Jazz drummer Paul Motian (1931-2011)


MotianPaul Motian

Influential American jazz drummer Paul Motian died November 22 at the age of 80. Best remembered as the drummer for the classic Bill Evans Trio of the early 1960s, Motian was also a member of pianist Keith Jarrett’s quartet in the 1970s, and in the 1980s began leading his own successful trio, featuring tenor saxophonist Joe Lovano and guitarist Bill Frisell.


At the time of his death, Motian remained a significant figure in the jazz world. His 2010 album Lost in a Dream was among the best jazz releases that year. This past year saw the release of Motian’s The Windmills of Your Mind and the drummer appeared as a sideman on several other recordings.

Motian was born March 25, 1931 in Philadelphia to parents of Armenian ancestry, who had emigrated from Turkey. He was raised in Providence, Rhode Island, where he began playing drums at the age of 12. By the late 1940s, he had begun performing with a local big band.

Motian chose to join the Navy in 1950, during the Korean War, rather than be drafted into the Army. He was able to study music at the Navy School of Music in Washington, though he reportedly did not remember the experience fondly later in life. The next few years were spent performing in Navy bands. Discharged in 1954, Motian settled in Manhattan’s East Village and began attending jam sessions with area musicians.

The cultural atmosphere in which Motian was then immersed was a very rich one. The jazz scene in New York was flourishing. Motian was able to see many of the major groups and players of the period perform, an experience which had an enormous impact on him. He studied the performances of his favorite drummers. He was able to see the remarkable quintet led by drummer Max Roach and trumpeter Clifford Brown. He saw Philly Joe Jones with Miles Davis’s classic quintet and Art Blakey with his band the Jazz Messengers.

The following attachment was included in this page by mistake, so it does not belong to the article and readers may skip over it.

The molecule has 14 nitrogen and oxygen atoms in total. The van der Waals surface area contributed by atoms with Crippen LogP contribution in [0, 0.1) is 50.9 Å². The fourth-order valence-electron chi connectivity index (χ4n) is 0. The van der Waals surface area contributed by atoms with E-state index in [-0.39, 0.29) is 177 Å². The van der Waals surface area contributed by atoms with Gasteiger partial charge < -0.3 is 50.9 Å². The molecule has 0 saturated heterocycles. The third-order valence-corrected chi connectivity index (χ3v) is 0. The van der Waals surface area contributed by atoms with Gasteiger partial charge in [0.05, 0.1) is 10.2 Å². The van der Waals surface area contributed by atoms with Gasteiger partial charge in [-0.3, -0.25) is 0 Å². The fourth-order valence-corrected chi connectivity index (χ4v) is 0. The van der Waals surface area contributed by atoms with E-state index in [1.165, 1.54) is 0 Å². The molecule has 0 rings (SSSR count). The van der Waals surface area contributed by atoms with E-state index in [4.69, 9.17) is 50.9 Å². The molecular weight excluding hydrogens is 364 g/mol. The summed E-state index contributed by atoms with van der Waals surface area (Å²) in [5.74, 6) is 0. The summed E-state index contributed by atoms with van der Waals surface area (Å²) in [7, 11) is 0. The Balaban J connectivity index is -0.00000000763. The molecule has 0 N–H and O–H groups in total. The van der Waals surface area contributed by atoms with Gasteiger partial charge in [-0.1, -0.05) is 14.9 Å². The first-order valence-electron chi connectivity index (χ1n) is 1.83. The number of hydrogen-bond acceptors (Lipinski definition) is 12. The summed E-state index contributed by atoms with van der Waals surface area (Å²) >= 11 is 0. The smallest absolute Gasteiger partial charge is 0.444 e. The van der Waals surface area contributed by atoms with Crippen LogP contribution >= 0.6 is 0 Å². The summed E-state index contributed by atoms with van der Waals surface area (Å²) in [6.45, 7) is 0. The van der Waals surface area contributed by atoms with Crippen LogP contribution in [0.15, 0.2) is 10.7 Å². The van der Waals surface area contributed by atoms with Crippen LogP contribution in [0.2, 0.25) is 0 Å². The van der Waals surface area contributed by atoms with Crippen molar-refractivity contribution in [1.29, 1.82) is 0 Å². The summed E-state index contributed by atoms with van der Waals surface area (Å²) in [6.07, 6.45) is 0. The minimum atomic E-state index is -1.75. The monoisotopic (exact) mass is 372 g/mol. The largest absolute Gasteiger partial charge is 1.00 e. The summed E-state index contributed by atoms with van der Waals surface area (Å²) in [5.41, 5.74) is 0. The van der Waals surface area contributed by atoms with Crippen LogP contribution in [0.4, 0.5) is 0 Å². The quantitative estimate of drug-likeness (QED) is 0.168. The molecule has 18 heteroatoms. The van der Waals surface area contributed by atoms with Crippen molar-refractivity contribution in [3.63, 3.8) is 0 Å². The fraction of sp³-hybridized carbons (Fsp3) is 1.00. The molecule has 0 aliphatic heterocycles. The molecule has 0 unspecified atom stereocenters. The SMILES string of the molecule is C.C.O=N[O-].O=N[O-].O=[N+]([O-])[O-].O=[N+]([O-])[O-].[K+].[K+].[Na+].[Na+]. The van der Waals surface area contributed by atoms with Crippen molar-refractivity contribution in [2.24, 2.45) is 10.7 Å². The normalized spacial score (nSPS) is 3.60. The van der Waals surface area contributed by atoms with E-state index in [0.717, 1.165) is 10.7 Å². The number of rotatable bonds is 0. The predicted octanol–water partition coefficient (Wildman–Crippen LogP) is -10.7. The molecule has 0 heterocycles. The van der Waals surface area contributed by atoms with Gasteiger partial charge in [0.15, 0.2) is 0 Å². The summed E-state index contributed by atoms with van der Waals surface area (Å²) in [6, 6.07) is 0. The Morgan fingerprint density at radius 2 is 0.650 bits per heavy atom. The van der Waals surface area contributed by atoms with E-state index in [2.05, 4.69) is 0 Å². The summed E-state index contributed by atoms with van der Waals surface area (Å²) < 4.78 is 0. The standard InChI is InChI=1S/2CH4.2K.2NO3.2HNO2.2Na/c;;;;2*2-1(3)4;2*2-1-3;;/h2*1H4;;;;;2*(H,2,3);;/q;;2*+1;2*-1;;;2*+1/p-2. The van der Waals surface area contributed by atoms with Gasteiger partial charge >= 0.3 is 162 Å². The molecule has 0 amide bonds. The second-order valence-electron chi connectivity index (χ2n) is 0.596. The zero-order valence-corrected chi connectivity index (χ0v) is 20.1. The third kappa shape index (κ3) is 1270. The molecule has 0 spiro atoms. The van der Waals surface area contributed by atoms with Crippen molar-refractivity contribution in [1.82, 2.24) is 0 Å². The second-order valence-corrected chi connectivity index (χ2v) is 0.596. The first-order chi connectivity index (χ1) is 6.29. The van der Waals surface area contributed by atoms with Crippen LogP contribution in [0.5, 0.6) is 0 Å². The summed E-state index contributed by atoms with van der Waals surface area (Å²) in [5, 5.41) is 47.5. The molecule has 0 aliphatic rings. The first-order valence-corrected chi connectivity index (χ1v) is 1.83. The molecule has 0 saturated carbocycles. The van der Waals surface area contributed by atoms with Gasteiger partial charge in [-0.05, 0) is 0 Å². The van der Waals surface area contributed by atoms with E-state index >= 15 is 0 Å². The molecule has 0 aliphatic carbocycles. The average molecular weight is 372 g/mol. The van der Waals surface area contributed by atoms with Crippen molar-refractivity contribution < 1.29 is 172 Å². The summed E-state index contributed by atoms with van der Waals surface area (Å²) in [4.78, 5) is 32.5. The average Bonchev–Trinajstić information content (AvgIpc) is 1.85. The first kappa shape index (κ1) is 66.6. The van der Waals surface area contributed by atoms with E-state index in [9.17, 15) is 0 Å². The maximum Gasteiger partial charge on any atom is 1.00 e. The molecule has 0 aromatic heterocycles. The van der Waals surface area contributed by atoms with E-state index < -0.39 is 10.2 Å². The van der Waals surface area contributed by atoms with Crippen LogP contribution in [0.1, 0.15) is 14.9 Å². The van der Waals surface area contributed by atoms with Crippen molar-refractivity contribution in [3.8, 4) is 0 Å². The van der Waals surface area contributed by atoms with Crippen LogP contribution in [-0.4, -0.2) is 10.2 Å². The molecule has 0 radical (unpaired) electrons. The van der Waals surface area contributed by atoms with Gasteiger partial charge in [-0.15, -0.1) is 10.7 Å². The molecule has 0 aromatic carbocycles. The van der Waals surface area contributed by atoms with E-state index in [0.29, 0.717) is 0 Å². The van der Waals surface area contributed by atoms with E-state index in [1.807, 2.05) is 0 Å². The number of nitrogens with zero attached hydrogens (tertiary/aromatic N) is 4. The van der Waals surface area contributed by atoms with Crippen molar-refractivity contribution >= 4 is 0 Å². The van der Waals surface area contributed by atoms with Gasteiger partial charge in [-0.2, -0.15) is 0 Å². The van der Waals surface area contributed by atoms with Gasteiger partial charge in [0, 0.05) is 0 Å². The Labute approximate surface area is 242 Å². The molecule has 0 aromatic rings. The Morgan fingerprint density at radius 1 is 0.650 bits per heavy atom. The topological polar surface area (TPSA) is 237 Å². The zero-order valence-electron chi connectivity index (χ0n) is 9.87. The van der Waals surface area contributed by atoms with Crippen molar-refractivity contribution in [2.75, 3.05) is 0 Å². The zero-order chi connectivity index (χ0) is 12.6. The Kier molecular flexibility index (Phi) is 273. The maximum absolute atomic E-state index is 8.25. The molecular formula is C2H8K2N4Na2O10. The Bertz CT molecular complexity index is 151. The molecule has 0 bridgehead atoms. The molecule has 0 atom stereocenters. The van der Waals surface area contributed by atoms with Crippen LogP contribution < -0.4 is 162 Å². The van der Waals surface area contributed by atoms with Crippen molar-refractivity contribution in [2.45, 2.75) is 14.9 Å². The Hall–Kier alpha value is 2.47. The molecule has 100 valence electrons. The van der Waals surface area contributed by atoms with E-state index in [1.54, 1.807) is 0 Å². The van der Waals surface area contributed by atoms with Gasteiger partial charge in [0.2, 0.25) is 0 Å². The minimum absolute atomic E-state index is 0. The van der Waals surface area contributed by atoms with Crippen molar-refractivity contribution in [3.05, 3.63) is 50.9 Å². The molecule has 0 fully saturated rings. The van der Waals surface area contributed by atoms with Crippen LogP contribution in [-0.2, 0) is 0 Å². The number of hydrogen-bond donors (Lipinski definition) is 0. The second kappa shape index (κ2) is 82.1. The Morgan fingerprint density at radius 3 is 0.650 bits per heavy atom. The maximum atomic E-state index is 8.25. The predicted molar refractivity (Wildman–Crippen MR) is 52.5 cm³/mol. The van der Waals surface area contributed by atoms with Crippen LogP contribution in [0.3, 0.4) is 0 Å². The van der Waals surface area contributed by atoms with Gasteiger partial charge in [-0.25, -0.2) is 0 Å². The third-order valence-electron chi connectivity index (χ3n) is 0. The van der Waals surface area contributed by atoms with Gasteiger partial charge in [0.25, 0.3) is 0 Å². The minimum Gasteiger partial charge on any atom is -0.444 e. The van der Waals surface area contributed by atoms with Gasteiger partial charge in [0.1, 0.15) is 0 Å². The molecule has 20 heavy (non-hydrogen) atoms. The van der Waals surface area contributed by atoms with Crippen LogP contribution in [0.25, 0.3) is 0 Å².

New opportunities were also becoming available to young musicians during the postwar period. Up and coming musicians were able to gain greater access to music education. Motian, for example, attended the Manhattan School of Music on the GI Bill, where he was able to study tympani, xylophone and piano.

Motian first met the gifted pianist Bill Evans in 1954 when the two toured as sidemen for clarinetist Jerry Wald, and later Tony Scott. When Evans decided to form a new trio of his own in 1959, Motian joined him along with a talented young bassist named Scott LaFaro. They made their recording debut with the 1960 album Portrait in Jazz.


The trio, well known for the harmonic inventiveness of pianist-leader Evans, was also notable for playing with a very loose and open sense of rhythm and for placing a special emphasis on group improvisation. Leaving behind the traditional roles of a rhythm section, LaFaro and Motian were placed on equal footing with Evans. LaFaro improvised counter-melodies on bass to Evans’ lead lines, while on drums Motian began to experiment with the methods that would come to define him as an artist. Rather than “playing time” with a steady beat, Motian improvised longer or shorter rhythmic phrases, adding “color” and texture to the performance, in a sense becoming another melodic voice in the group’s improvisation. His playing was sensitive, even lyrical. He was especially adept at playing ballads.

Motian always possessed a generous musical personality. In a 2006 interview with NPR’s Fresh Air, Motian said “I’m not a showpiece drummer ... I feel like I’m an accompanist. It’s my sort of thing to make the other people sound good, as good as they can be. I feel like I should accompany them, and I should accompany the sound that I am hearing and make it the best that I can—that I can do.”

The preoccupations of Motian, Evans and LaFaro, with their special attention to harmony and group performance, and their relatively “cool” sound, seem particularly bound up with new social moods taking hold during the postwar period. A section of working class and middle class youth, for whom the Depression and War years were now in the past, were able, for a time, to see their living conditions improve. New opportunities presented themselves and a certain confidence was felt. The struggle for equality waged by the black population in the South would have had a significant impact on these sensitive artists as well.